20 Aug 2014
78° Clear
Patch Instagram photo by legallyblonde27
Patch Instagram photo by legallyblonde27
Patch Instagram photo by ermyceap
Patch Instagram photo by taratesimu
Patch Instagram photo by taratesimu
Patch Instagram photo by lilyava299
Patch Instagram photo by _mollfairhurst
Patch Instagram photo by thecontemporaryhannah
Patch Instagram photo by lucyketch

Wilmington Company Donates Money and Clothing to Sandy Victims

In total, UniFirst donated 7,000 pieces of clothing for victims of the hurricane.

Wilmington Company Donates Money and Clothing to Sandy Victims

Hurricane Sandy victims are still in need of help even months after the storm that devastated New York and New Jersey. Thanks to a Wilmington based company, some of the impacted residents are getting some help this winter.

UniFirst is sending 7,000 fleece jackets, sweatshirts, and other clothing items to Little Ferry, New Jersey, according to a release from PRNewswire.com. The items have a retail value of about $200,000 and the company is also making a donation of $6,000 for Red Cross relief efforts.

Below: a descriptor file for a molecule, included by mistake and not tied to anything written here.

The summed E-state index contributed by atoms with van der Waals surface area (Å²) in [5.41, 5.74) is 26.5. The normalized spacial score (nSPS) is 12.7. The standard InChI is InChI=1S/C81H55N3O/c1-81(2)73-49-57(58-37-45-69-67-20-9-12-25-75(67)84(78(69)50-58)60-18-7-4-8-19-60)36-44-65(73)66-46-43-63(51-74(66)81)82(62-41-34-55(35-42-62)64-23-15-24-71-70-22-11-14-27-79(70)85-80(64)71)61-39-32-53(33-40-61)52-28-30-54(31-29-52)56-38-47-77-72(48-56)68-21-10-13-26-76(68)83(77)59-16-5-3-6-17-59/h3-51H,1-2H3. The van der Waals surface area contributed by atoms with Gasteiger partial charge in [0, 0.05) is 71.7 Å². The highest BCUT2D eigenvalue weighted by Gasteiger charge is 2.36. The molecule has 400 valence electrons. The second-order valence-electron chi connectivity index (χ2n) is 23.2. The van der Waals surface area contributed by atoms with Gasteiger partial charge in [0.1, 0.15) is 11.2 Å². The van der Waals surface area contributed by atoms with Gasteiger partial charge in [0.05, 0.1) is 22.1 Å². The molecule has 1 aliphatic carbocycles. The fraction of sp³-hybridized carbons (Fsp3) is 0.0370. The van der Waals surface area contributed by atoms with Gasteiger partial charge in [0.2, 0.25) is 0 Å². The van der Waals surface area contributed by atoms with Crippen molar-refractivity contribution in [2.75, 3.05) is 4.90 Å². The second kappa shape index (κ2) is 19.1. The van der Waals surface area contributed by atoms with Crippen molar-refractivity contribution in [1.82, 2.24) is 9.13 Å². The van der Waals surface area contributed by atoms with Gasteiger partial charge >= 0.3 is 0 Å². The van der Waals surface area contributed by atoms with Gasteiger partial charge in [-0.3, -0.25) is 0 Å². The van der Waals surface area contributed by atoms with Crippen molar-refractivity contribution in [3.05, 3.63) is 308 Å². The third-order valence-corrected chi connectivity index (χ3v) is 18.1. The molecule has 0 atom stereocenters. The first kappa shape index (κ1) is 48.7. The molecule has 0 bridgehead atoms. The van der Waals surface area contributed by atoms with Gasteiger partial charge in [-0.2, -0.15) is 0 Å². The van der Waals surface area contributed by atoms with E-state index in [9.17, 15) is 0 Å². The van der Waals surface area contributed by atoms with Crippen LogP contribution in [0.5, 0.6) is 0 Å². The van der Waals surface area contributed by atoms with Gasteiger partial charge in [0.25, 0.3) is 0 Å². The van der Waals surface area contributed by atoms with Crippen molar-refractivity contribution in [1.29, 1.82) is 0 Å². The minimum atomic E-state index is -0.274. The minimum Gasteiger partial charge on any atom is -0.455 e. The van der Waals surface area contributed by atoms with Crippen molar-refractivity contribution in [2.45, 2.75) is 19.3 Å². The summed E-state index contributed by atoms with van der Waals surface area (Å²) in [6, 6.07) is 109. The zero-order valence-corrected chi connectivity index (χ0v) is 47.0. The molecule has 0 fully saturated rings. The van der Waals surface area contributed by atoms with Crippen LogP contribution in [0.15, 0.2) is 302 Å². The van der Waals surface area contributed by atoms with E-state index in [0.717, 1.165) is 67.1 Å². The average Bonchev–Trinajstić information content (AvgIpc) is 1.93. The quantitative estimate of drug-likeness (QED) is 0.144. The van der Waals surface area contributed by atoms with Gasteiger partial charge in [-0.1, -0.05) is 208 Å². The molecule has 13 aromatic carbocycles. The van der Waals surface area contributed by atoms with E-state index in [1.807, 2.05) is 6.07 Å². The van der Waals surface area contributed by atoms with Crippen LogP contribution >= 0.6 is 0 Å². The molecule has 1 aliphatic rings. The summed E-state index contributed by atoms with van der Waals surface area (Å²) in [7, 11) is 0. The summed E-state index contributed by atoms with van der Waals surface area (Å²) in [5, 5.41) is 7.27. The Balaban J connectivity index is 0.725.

“I made some inquiries and it quickly became a UniFirst team effort,” said Catalina Dongo, human resources manager at the UniFirst corporate office. “Virtually everyone in our corporate office and our hundreds of locations throughout the U.S. and Canada supported the relief effort.”

According to the press release, Little Ferry was selected to receive the donations after the company learned it was one of the towns most impacted by the October storm. There are about 11,000 residents in the town.

Hurricane Sandy hit particularly close to home for UniFirst, according to Richard Powell, the general manager for UniFirst in Whippany, N.J.

“We’ve had uniform rental and laundering facilities in New Jersey servicing area businesses for many years, so it was particularly gratifying that we could help some of our ‘neighbors’ in need,” Powell said.

Among those grateful for the donation was Mayor Mauro D. Raguseo, who said the incoming winter months make the materials necessary for residents.

“We will be forever thankful to UniFirst,” said Raguseo.

Share This Article